Thousands of signatures gathered in a petition drive to change benefits for city of Tucson employees should be thrown out, a lawyer argued in court this week.
Some of the people hired to gather signatures had felony convictions, were ineligible to vote in Arizona and by law could not collect signatures or engage in the drive, Roopali H. Desai said in closing arguments Tuesday before Pima County Superior Court Judge James E. Marner.
At issue was the eligibility of six people hired to collect signatures to get the issue on the ballot in November.
The petition organizers were aware the collectors might have been ineligible but still submitted the signatures to the city clerk for verification, Desai said.
Of the nearly 22,700 signatures collected, just 9,488 should be allowed, she said. Proponents need 12,700 valid signatures to get the question on the ballot.
In addition, Desai said some of the people who worked on the petition drive gave false addresses, thereby making their affidavits improper and void. Because of that, Desai said all the signatures gathered by those people should be excluded.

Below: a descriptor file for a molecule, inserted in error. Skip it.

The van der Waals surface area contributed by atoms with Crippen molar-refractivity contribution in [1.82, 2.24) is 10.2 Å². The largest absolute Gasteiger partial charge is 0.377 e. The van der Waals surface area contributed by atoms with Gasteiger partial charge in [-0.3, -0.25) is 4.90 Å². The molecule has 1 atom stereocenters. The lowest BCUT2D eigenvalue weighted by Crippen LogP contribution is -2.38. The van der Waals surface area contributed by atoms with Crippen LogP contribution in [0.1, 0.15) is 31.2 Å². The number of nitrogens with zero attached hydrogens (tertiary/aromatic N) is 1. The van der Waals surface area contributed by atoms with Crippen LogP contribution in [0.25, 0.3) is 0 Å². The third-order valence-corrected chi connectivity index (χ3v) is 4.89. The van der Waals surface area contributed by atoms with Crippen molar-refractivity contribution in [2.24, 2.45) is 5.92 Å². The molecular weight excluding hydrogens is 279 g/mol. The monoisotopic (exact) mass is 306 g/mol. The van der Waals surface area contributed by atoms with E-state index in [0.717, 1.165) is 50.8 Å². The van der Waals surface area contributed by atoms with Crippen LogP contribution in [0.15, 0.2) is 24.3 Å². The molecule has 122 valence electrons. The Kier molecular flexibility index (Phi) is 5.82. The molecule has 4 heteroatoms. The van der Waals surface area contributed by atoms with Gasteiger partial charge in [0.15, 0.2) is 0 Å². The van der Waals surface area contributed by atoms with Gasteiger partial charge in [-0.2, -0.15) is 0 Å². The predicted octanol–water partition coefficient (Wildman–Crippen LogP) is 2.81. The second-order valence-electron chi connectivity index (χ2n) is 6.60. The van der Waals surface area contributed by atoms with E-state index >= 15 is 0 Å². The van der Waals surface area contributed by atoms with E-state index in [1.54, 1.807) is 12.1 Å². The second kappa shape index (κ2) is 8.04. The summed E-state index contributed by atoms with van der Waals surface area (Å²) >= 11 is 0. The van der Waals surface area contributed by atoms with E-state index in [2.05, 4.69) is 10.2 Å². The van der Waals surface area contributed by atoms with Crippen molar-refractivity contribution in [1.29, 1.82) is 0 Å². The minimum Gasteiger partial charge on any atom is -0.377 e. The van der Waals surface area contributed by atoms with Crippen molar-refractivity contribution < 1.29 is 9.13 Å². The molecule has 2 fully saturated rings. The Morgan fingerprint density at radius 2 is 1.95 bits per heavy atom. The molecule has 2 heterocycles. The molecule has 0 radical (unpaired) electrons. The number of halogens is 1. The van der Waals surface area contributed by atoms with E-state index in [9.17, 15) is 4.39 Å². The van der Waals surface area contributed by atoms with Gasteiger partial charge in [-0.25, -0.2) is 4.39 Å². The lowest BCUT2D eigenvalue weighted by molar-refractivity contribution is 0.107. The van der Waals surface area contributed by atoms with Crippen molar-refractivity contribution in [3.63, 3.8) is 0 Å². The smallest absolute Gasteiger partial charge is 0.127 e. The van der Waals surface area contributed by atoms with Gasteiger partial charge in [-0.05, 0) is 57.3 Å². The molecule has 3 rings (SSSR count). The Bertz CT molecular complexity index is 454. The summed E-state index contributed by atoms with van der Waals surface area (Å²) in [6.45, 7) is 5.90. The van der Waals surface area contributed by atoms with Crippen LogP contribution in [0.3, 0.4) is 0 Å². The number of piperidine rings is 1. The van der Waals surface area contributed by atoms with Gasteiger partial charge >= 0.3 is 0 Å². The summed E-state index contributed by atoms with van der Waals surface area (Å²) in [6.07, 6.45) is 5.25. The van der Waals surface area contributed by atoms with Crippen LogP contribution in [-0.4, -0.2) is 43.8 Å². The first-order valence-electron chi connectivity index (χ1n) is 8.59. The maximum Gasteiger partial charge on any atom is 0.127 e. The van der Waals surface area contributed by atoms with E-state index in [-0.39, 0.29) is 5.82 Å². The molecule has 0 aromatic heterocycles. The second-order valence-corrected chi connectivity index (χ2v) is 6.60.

Lawyers arguing on behalf of the Committee for Sustainable Retirement, a group that has funded much of the referendum drive, said any anomalies in the petition gatherers' addresses was accidental.
One of the signature collectors simply wrote the wrong address when turning in his signatures, Lisa T. Hauser, an attorney for the backers, said. Hauser also dismissed the argument that the signature collector should have used the address of a hotel he was staying at and not a temporary address in Phoenix. The person in question lives most of the time in Ohio and California but travels often to different states to do paid work collecting signatures for ballot initiative campaigns.
"You have to say where you live, not where you're currently residing," Hauser said.
The plaintiffs could not prove petition gatherers were ineligible and that some of those in question have had their voting rights restored in the states where they were convicted of felonies, said Hauser and co-counsel Christopher L. Hering.
The plaintiffs, one of whom is a city employee, are fighting a referendum drive that would force a change to non-public-safety employee benefits. If passed, the city would have to switch its pension system from a guaranteed-benefit plan to a 401(k)-style plan.
Contact reporter Patrick McNamara at 573-4241 or firstname.lastname@example.org. On Twitter @pm292.